During rotating conditions the stator currents and the stator voltages are measured to generate signals which are utilized by the controller to calculate the rotor speed and position. During stationary rotor conditions a high frequency voltage is applied to the stator. The stator voltages and the stator currents are measured to generate high frequency stator voltage and high frequency stator current signals. These signals are used to calculate the static rotor position.
A generalized phasor diagram (FIG. 2) and equivalent circuits (FIG. 3 & FIG. 4) of a typical permanent magnet synchronous machine are utilized to construct a mathematical model of the machine. This mathematical model in conjunction with the measured stator voltage and the stator current signals are utilized to calculate the rotor position and speed under all conditions. Control signals for the machine are calculated based on the rotor speed and position. These features of the controller are described in detail below.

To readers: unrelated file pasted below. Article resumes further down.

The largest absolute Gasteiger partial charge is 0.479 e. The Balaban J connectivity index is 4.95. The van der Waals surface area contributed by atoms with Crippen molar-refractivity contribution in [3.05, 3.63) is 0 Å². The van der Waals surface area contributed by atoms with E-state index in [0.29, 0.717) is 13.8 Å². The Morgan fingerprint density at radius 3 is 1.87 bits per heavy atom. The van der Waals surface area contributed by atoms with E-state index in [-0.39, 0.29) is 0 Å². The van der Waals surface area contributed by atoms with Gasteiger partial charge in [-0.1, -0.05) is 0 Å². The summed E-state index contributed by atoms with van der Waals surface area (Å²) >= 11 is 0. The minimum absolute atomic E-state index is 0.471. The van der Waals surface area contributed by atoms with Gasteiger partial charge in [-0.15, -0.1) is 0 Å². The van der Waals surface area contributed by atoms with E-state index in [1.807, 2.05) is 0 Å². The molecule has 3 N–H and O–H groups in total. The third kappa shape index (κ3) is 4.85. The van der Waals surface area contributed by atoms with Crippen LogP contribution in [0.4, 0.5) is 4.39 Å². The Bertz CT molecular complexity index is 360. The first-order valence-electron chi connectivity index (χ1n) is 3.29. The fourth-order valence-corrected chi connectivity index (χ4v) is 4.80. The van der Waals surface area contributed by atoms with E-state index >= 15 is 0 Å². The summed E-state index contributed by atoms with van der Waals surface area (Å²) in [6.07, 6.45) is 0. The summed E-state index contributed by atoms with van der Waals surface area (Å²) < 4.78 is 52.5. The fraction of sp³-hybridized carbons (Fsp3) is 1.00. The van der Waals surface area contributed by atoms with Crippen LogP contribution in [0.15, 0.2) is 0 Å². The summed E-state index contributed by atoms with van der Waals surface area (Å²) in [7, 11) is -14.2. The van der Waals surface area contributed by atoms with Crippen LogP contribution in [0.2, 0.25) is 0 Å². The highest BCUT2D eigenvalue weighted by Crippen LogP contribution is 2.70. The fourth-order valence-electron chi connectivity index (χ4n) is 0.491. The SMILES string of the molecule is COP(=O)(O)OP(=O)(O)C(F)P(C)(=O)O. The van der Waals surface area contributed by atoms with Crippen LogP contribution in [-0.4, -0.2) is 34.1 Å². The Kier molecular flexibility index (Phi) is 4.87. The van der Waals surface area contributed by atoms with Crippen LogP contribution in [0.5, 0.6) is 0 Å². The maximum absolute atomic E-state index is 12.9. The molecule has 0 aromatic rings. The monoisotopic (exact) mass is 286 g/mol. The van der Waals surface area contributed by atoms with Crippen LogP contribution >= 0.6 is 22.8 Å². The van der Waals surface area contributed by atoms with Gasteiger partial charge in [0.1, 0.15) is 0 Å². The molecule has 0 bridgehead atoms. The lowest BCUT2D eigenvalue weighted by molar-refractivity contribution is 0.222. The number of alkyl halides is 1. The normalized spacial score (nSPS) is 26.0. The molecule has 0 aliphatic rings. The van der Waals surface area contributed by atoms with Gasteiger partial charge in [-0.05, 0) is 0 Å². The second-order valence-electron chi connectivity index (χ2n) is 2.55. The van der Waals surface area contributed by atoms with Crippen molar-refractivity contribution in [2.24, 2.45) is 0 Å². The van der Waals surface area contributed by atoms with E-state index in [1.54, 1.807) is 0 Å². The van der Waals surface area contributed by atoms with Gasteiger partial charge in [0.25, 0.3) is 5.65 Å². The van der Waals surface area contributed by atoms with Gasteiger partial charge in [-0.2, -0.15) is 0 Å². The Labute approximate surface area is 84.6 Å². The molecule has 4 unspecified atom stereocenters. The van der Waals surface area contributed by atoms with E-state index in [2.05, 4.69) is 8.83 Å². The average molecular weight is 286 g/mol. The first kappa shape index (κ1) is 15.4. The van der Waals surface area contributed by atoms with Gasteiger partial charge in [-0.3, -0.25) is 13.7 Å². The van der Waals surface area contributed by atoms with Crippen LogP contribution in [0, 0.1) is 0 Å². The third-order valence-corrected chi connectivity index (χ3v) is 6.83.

FIG. 2 is a phasor diagram of a permanent magnet synchronous machine 20 in stationary and rotating reference frames. This phasor diagram fully describes the machine 20 and is used to describe the functioning of the controller and to produce equations comprising a mathematical model of the machine 20. This mathematical model in conjunction with measured stator voltage and stator current signals is utilized to calculate signals which control the machine, in accordance with the invention. Stated another way, this mathematical model is incorporated into the controller.
In FIG. 2, vectors 40, 42, and 44, respectively, represent the phase of the three stator windings. These vectors are fixed in space by the mechanical characteristics of the machine 20 and displaced from each other by 120 degrees. The corresponding stationary frame axes are represented by d^{s} and q^{s}.
In constructing the mathematical model, it is assumed that q^{s} is in phase with the aaxis. The synchronously rotating reference frame associated with the machine is represented by the d^{e} q^{e} axes, which are orthogonal to each other and rotate at an angular speed equal to the rotational speed of the rotor.
FIGS. 3 and 4 represent the equivalent circuit of the permanent magnet synchronous machine 20. These equivalent electrical circuits define the electrical operating parameters of the machine 20 and are used in conjunction with the phasor diagram, FIG. 2, to construct the mathematical model.